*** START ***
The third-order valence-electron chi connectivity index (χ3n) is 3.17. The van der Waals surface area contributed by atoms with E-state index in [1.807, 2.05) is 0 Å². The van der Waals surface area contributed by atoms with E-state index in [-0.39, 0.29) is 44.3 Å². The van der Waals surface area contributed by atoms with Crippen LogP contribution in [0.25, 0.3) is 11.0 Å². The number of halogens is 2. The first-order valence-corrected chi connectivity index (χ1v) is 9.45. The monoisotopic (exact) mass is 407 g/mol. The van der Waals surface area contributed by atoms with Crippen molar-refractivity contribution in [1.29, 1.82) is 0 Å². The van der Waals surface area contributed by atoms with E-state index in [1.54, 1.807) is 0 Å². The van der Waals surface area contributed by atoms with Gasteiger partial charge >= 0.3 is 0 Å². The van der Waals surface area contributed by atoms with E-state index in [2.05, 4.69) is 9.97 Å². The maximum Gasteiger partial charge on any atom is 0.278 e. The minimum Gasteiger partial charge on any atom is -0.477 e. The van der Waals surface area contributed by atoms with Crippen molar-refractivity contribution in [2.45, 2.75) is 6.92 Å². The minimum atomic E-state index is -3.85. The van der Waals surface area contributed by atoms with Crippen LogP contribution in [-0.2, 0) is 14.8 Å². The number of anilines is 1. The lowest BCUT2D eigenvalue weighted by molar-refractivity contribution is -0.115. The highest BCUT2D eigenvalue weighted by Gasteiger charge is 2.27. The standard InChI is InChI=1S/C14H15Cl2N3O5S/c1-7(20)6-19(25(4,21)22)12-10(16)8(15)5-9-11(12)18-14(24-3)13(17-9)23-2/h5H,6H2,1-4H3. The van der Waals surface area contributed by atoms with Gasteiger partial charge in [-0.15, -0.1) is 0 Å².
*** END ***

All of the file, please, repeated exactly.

The third-order valence-electron chi connectivity index (χ3n) is 3.17. The van der Waals surface area contributed by atoms with E-state index in [1.807, 2.05) is 0 Å². The van der Waals surface area contributed by atoms with E-state index in [-0.39, 0.29) is 44.3 Å². The van der Waals surface area contributed by atoms with Crippen LogP contribution in [0.25, 0.3) is 11.0 Å². The number of halogens is 2. The first-order valence-corrected chi connectivity index (χ1v) is 9.45. The monoisotopic (exact) mass is 407 g/mol. The van der Waals surface area contributed by atoms with Crippen molar-refractivity contribution in [1.29, 1.82) is 0 Å². The van der Waals surface area contributed by atoms with E-state index in [1.54, 1.807) is 0 Å². The van der Waals surface area contributed by atoms with Gasteiger partial charge >= 0.3 is 0 Å². The van der Waals surface area contributed by atoms with E-state index in [2.05, 4.69) is 9.97 Å². The maximum Gasteiger partial charge on any atom is 0.278 e. The minimum Gasteiger partial charge on any atom is -0.477 e. The van der Waals surface area contributed by atoms with Crippen molar-refractivity contribution in [2.45, 2.75) is 6.92 Å². The minimum atomic E-state index is -3.85. The van der Waals surface area contributed by atoms with Crippen LogP contribution in [-0.2, 0) is 14.8 Å². The number of anilines is 1. The lowest BCUT2D eigenvalue weighted by molar-refractivity contribution is -0.115. The highest BCUT2D eigenvalue weighted by Gasteiger charge is 2.27. The standard InChI is InChI=1S/C14H15Cl2N3O5S/c1-7(20)6-19(25(4,21)22)12-10(16)8(15)5-9-11(12)18-14(24-3)13(17-9)23-2/h5H,6H2,1-4H3. The van der Waals surface area contributed by atoms with Gasteiger partial charge in [-0.15, -0.1) is 0 Å².